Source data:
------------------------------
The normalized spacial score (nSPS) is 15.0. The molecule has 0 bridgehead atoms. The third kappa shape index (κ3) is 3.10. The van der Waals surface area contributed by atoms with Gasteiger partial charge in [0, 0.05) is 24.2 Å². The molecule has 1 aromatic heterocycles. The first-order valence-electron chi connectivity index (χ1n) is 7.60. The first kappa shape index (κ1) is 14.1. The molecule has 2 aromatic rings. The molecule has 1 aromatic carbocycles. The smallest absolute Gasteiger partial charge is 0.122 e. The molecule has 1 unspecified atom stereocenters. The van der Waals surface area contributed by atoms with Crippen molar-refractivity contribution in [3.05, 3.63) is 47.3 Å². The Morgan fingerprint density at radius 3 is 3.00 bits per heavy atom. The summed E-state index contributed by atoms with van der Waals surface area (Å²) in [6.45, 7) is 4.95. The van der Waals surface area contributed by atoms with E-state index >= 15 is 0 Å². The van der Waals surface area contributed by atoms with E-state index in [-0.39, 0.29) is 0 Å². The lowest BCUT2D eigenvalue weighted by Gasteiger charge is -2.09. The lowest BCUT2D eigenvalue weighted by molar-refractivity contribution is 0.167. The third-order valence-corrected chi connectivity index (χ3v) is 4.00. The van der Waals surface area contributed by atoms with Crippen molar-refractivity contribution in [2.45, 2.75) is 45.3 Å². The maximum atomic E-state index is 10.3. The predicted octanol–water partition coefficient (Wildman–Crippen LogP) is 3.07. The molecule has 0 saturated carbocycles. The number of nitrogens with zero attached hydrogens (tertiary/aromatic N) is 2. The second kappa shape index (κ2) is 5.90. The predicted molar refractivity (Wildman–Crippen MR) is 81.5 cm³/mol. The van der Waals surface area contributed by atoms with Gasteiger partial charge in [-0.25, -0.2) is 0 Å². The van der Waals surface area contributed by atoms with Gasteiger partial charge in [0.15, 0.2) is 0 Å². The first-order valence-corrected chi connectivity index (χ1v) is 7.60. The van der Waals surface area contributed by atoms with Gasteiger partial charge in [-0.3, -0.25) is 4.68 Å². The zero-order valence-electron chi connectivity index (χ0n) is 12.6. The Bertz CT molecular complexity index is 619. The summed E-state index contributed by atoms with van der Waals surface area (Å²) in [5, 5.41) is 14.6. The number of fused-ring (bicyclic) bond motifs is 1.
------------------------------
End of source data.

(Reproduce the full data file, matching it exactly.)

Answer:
The normalized spacial score (nSPS) is 15.0. The molecule has 0 bridgehead atoms. The third kappa shape index (κ3) is 3.10. The van der Waals surface area contributed by atoms with Gasteiger partial charge in [0, 0.05) is 24.2 Å². The molecule has 1 aromatic heterocycles. The first-order valence-electron chi connectivity index (χ1n) is 7.60. The first kappa shape index (κ1) is 14.1. The molecule has 2 aromatic rings. The molecule has 1 aromatic carbocycles. The smallest absolute Gasteiger partial charge is 0.122 e. The molecule has 1 unspecified atom stereocenters. The van der Waals surface area contributed by atoms with Crippen molar-refractivity contribution in [3.05, 3.63) is 47.3 Å². The Morgan fingerprint density at radius 3 is 3.00 bits per heavy atom. The summed E-state index contributed by atoms with van der Waals surface area (Å²) in [6.45, 7) is 4.95. The van der Waals surface area contributed by atoms with E-state index >= 15 is 0 Å². The van der Waals surface area contributed by atoms with E-state index in [-0.39, 0.29) is 0 Å². The lowest BCUT2D eigenvalue weighted by Gasteiger charge is -2.09. The lowest BCUT2D eigenvalue weighted by molar-refractivity contribution is 0.167. The third-order valence-corrected chi connectivity index (χ3v) is 4.00. The van der Waals surface area contributed by atoms with Crippen molar-refractivity contribution in [2.45, 2.75) is 45.3 Å². The maximum atomic E-state index is 10.3. The predicted octanol–water partition coefficient (Wildman–Crippen LogP) is 3.07. The molecule has 0 saturated carbocycles. The number of nitrogens with zero attached hydrogens (tertiary/aromatic N) is 2. The second kappa shape index (κ2) is 5.90. The predicted molar refractivity (Wildman–Crippen MR) is 81.5 cm³/mol. The van der Waals surface area contributed by atoms with Gasteiger partial charge in [-0.25, -0.2) is 0 Å². The van der Waals surface area contributed by atoms with Gasteiger partial charge in [0.15, 0.2) is 0 Å². The first-order valence-corrected chi connectivity index (χ1v) is 7.60. The van der Waals surface area contributed by atoms with Gasteiger partial charge in [-0.3, -0.25) is 4.68 Å². The zero-order valence-electron chi connectivity index (χ0n) is 12.6. The Bertz CT molecular complexity index is 619. The summed E-state index contributed by atoms with van der Waals surface area (Å²) in [5, 5.41) is 14.6. The number of fused-ring (bicyclic) bond motifs is 1.